Brighton Inshore Fishing - Catch report 23rd November 2020
Both sailings out with Peter today. First sailing, ebb tide down to low. First choice venue, and one that I was hoping to stay on all session, looked good. First cast, and a double hook up of 45cm fish. A great way to start the day. An hour later, with just a single fish further, time to go hunting. And hunting we did go.
I kind of knew the general area. But at this time of year, the shoals are more scattered. When you find one, it can be huge. This is the time of the autumn bait balls. With additional whiting feeding frenzy thrown in for good measure. We did find one shoal that looked good. Until we found that it composed mostly of jumbo pout. However, 2lb of Pout still brings a smile to the face on a 42gm spinning rod.
I did manage one suprise though. The luckiest little coddie ever as despite being plump neither Peter or myself could bring ourselves to take it, and with it being caught in relatively shallow water, very releasable. That capture meant we drifted the shoal repeatedly, but apart from a wrasse, and getting into perhaps double figures of fat pout, no more cod showed. That one brings our total to date since August to just 17. A very poor year.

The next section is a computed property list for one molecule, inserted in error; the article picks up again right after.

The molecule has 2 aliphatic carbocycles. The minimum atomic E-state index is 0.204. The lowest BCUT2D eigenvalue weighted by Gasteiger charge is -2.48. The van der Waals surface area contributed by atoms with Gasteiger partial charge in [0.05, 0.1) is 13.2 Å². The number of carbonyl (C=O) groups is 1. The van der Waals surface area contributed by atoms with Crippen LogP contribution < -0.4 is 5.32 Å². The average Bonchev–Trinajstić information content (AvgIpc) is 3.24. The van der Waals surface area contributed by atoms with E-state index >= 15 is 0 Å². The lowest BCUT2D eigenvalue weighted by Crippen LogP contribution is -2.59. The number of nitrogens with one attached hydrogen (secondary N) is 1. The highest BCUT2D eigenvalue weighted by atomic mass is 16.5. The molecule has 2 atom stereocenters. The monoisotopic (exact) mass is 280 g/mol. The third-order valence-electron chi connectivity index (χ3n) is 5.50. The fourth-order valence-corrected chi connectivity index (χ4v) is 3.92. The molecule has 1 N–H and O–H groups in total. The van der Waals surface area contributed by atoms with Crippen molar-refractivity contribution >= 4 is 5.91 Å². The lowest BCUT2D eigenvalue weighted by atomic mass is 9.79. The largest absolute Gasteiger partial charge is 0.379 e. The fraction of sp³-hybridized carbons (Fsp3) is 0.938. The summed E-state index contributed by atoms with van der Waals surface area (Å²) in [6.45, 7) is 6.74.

So, off on the bass hunt. A further 2 we found, before it was time to head in for breakfast. Here, we were not sure how long of the next sailing we would get, so we hoofed down our Cherry Tree toasties, necked our coffee, and cracked back out spot on dead low tide. I went exactly opposite the mornings routine, in the hope of better pickings.
First drift, and Peter had two small fish. Looking good. All the while I had been watching some seagulls out the back. A friend was fishing in his own boat a little further along, and was about to head in, without success. I suggested he pop out and investigate the gulls on his way back. It wasnt long before the radio spluttered into life... "Rob, its heaving out here".
We went to have a look. Found some fish. But I noticed a feature that had escaped me before. I reset the drift. In the next 2.5 hours, we landed over 120 bass. Peter was counting his, and got to 63. We were matching each other fish for fish. Classic bait ball fishing, 1-3lb stamp. But plenty of 3lb stamp, which is perhaps a further sign of good things coming from the restrictions. Just four short years ago, every boat with numbers would have been drifting these fish down at night, when they come stupidly close to the surface. Now, there is regulation and control, and a lot more of these will go on to breed than has done since bass became popular in restaurants. A very happy Peter left a very happy skipper to wash down a very fishy boat.